It’s Thanksgiving time again, and I do take time to pause and remember the things for which I am thankful. This year, my struggle with cancer tops my gratitude list. There is nothing quite like facing serious health challenges to bring into clearer perspective what matters most in life and the work that remains to be done.
The fight for an improved and expanded Medicare for all for life healthcare system in the United States remains my highest priority in terms of advocacy effort. During the past several months as I worked through diagnostics, treatments and surgeries, I always butted up against our for-profit healthcare system. Though I am insured, I still make hundreds of dollars in monthly medical payments that resulted from the portion of my medical bills not covered by insurance. I hate being dunned for money by the providers I saw this year, but sometimes even my best efforts don’t allow me to head off an over-aggressive business office collecting their cash. I also fought my insurance company for approvals of tests, medications and treatments. I won the appeals, but I also wasted precious time and energy doing so.
Another way my latest cancer fight provides opportunities for gratitude is through the way the rest of my circle of family, friends and colleagues reacted to me and interacted with me through this period. You learn who is friend and who is foe without delay. As disconcerting as that can be, learning about who can be trusted and who cannot be bothered helps in decision-making for the future. I saw how my failings in relationships came home to roost, and I learned more about the harsh realities of some relationships I thought were more solid and mutually valued.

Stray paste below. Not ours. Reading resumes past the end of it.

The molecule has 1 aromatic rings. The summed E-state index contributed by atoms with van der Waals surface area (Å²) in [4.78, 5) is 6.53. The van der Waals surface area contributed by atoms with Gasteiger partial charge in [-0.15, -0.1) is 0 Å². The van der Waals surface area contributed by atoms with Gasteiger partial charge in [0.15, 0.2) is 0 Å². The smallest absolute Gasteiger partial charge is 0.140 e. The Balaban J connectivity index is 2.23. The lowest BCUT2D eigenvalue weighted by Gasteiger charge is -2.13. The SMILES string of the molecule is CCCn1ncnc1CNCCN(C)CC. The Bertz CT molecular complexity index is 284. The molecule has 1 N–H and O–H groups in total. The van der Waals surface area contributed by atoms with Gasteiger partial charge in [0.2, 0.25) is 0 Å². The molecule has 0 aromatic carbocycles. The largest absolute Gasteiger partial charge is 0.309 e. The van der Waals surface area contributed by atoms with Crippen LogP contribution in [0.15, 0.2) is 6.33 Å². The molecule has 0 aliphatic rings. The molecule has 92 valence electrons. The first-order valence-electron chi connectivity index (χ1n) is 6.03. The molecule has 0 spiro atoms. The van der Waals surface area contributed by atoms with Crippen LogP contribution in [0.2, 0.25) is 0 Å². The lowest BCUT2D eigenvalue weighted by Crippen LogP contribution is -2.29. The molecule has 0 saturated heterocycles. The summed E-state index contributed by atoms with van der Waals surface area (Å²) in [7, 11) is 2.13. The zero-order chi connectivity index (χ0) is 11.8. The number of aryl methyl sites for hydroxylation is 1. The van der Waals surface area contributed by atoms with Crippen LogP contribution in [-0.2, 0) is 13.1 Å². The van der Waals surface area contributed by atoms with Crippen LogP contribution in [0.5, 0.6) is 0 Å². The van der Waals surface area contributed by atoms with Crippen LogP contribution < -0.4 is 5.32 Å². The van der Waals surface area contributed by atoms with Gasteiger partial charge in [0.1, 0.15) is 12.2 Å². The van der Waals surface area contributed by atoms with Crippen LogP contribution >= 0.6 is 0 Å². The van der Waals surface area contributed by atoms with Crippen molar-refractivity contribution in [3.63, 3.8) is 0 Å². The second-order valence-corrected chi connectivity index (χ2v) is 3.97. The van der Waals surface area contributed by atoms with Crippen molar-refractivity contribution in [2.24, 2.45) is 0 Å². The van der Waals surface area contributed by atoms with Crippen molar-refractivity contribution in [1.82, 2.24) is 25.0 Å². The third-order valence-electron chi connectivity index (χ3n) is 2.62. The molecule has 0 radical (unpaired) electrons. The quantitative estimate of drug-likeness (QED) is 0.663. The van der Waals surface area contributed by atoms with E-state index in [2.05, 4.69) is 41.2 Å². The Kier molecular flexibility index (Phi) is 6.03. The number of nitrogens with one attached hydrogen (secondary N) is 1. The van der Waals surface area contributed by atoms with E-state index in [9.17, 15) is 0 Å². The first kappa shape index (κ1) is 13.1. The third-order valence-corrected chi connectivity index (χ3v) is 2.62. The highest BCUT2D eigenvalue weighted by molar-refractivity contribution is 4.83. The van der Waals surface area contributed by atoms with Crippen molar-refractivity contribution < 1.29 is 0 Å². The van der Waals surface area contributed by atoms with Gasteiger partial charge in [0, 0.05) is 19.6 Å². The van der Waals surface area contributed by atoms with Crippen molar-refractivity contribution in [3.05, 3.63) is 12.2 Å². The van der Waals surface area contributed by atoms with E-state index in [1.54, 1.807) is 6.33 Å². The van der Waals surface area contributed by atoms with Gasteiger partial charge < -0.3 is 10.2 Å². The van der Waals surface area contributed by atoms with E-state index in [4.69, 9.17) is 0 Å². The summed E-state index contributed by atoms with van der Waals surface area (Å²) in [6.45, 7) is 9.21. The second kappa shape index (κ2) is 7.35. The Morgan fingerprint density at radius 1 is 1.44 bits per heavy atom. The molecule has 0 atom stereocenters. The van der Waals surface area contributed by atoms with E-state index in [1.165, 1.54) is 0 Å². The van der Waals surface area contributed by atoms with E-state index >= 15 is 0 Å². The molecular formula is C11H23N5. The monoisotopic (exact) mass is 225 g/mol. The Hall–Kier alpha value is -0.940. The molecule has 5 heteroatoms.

About a year ago, before I knew cancer was back in the picture for me, I began treating my body a lot better by eating a diet rich on vegetables and fruits and sparse in processed foods and animal products. I limited my salt intake, stop caffeine use and avoided artificial sweeteners. Within a relatively short period of time, I began to lose a significant amount of weight, and I saw other health improvements. What I didn’t know at the time was that I was making my body better able to stand up to the cancer onslaught to come.
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One year later, I am still taking good care of my body, and my body is taking good care of me. I don’t want to be ridiculous about it, but I wish I could convince more people that eating better and moving more isn’t all that hard. I almost never worry about the volume I eat – I am careful about what I eat. And I certainly do not want any patient being guilt-tripped into thinking that being sick or in need of care is somehow his or her fault if they don’t always take great care of themselves. Plenty of people with really ugly lifestyles – either due to bad nutrition or other substance use/abuse or terrible patterns of stress – need healthcare too. We are human, after all. If we were to take access to care away from all humans who didn’t completely live clean lives, we’d have a mess beyond measure. And who would be judge and jury of those human failings and their relative impact on healthcare needs and costs? Talk about having death panels...
In any case, I am a stronger woman this Thanksgiving. I learned more about myself and about my world. And many of this year’s best lessons came because I had to face my own mortality more immediately because of cancer. I wouldn’t have guessed that last year at this time.
Will I be thanking the universe for something more apparently positive next Thanksgiving? Will cancer change this coming year as much as the last? I don’t know. But this year, I am grateful I will go forward to fight another day for the only healthcare system that doesn’t blame patients for being patients – improved, expanded Medicare for all for life. If we had it now, I’d be spending Thanksgiving with my family instead of writing this blog. I spent all the travel money on co-pays and deductibles.
Happy Thanksgiving 2012.